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Resume/CV: what is the difference?
Thread poster: Blanca Collazo

Blanca Collazo  Identity Verified
Puerto Rico
Local time: 21:51
English to Spanish
+ ...
Jul 26, 2013

What is the difference between CV'c and resumes?

Does anyone have a format for either one? I have a hard time deciding what to include, where to include it, etc.Thanks for your help.


 

Samuel Murray  Identity Verified
Netherlands
Local time: 03:51
Member (2006)
English to Afrikaans
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@Blanca Jul 26, 2013

Blanca Collazo wrote:
What is the difference between CVs and résumés?


The terms are often used interchangeably, but those who do differentiate often regard the résumé as a shorter document that is more focused on the person's current skills, and the CV (curriculum vitae) as a longer document that includes an overview of the person's whole life.

In the academic field, the term "CV" has a special meaning, namely simply a list of all publications that the person contributed to.


 

Blanca Collazo  Identity Verified
Puerto Rico
Local time: 21:51
English to Spanish
+ ...
TOPIC STARTER
Thank you Jul 26, 2013

Hello Samuel.
Thank you so much for the clarification. This brings up another question. If a company asks for a CV, must I send a CV, or can I send a résumé?
The second part of my post is asking for a resume format if possible.


 

Samuel Murray  Identity Verified
Netherlands
Local time: 03:51
Member (2006)
English to Afrikaans
+ ...
@Blanca Jul 26, 2013

Blanca Collazo wrote:
If a company asks for a CV, must I send a CV, or can I send a résumé?


I only have a résumé, and if a client asks for my CV, I write "Please find attached my CV/résumé" and attach the résumé.


 

Blanca Collazo  Identity Verified
Puerto Rico
Local time: 21:51
English to Spanish
+ ...
TOPIC STARTER
Thank you Jul 26, 2013

Once more, thank you. You were very helpful.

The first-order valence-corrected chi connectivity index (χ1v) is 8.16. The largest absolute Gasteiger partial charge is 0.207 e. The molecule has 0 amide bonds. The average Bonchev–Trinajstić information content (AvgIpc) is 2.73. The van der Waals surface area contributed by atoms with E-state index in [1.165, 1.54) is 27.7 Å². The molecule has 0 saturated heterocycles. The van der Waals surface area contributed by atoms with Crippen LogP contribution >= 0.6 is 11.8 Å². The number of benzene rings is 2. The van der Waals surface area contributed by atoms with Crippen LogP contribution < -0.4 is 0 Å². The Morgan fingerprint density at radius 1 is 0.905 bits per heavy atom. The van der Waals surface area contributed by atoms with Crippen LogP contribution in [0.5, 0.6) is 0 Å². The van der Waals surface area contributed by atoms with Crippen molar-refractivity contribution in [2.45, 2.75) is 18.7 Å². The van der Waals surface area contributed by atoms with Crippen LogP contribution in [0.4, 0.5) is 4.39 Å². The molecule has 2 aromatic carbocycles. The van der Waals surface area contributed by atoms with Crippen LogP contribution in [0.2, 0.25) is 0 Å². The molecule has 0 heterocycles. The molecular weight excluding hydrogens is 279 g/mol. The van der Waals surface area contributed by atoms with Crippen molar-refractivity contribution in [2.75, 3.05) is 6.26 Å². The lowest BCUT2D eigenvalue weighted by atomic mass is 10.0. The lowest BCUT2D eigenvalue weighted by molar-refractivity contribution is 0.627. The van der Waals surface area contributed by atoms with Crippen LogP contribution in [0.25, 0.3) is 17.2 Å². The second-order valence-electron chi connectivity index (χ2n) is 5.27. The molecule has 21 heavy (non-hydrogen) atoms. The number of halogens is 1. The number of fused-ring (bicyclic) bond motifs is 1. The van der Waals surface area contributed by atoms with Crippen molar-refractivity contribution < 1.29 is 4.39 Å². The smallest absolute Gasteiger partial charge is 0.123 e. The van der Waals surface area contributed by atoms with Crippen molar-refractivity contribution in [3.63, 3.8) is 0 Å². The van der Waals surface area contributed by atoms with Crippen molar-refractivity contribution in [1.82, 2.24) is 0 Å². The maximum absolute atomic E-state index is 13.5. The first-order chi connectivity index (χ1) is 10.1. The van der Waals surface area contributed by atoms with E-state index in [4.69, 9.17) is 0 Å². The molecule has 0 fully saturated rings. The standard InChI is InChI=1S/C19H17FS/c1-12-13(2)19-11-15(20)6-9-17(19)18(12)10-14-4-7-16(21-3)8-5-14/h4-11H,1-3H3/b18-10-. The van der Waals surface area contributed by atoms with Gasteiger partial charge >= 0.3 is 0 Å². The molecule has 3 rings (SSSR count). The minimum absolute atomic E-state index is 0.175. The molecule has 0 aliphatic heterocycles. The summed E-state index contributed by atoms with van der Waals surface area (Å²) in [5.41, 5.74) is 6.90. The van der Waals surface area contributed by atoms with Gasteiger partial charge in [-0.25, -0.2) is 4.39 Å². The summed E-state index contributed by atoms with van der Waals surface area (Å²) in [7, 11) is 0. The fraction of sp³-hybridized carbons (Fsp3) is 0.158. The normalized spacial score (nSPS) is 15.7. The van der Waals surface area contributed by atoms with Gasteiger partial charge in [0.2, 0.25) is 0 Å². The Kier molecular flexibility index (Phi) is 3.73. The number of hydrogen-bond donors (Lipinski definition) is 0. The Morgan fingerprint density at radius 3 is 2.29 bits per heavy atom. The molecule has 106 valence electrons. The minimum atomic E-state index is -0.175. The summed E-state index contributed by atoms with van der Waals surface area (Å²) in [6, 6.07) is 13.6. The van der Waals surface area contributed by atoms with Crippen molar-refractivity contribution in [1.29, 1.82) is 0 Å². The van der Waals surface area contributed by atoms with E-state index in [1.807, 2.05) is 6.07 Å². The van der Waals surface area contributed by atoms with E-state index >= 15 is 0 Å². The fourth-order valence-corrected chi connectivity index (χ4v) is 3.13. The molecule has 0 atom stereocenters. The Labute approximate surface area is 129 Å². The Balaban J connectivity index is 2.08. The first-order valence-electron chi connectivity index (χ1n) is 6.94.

Natalie  Identity Verified
Poland
Local time: 03:51
Member (2002)
English to Russian
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MODERATOR
Difference Jul 26, 2013

Hi Blanca,

Please take a look at this webpage: you will find all necessary information there:
http://www.success.uwo.ca/careers/resumes_cvs__letters/curriculum_vitae_cvs.html

Natalia


 

philgoddard
United States
Member (2009)
German to English
+ ...
Sorry, Samuel, I don't agree. Jul 26, 2013

Samuel Murray wrote:


The terms are often used interchangeably, but those who do differentiate often regard the résumé as a shorter document that is more focused on the person's current skills, and the CV (curriculum vitae) as a longer document that includes an overview of the person's whole life.

In the academic field, the term "CV" has a special meaning, namely simply a list of all publications that the person contributed to.



In my experience, they're different names for the same thing. CV is the term used in the UK, and résumé in the US. Its length, and whether it includes a list of publications, is irrelevant.


 

philgoddard
United States
Member (2009)
German to English
+ ...
Actually it's not as simple as that. Jul 26, 2013

Wikipedia says:

"The résumé is comparable to a curriculum vitae (CV) in many countries, although in English Canada, the United States and Australia a résumé is substantially shorter than a CV."

I used to live in the UK, and now I live in the US. In the UK, customers always asked for my CV, and the term résumé was not used. The prevailing wisdom was that (with certain rare exceptions) a CV should always be short. That would certainly apply to freelance translators.

in the US, customers always ask me for a résumé. So if you're sending it to a European client, you should call it a CV, and if you're sending it to a US client, it's a résumé.


 

Blanca Collazo  Identity Verified
Puerto Rico
Local time: 21:51
English to Spanish
+ ...
TOPIC STARTER
C/V Résumé Jul 27, 2013

Thank you all. The discussion has been very helpful Do any of you have a sample format you're willing to sure. I'm not sure the way I have mine organized doesn't say much. I have a feeling I'm not getting out the information in a way that outsources want to read it.

 

Simona Hagiu  Identity Verified
Romania
Local time: 04:51
English to Romanian
Please check this resource Jul 27, 2013

I have read about this subject all week, Let me share with you my conclusion.
The best resource I have found is on Marta Stelmaszak website (www.wantwords.co.uk).

Please find here a direct link to a document on this topic, published yesterday http://www.slideshare.net/MartaStelmaszak


 

Dr. Tilmann Kleinau  Identity Verified
Germany
Local time: 03:51
Member (2006)
English to German
+ ...
Example for a CV/résumé Jul 27, 2013

Hi Blanca,
please look at my CV which you can download at www.proz.com/profile/128202. I composed it following the recommendations of Alex Eames in his e-book "Business Success for Freelance Translators".
It is very short but I think it says everything an agency needs to know in order to decide whether to assign me a job or not.
Kind regards, Tilmann


 

Sheila Wilson  Identity Verified
Spain
Local time: 02:51
Member (2007)
English
+ ...
US usage complicates matters Jul 27, 2013

philgoddard wrote:
In my experience, they're different names for the same thing. CV is the term used in the UK, and résumé in the US. Its length, and whether it includes a list of publications, is irrelevant.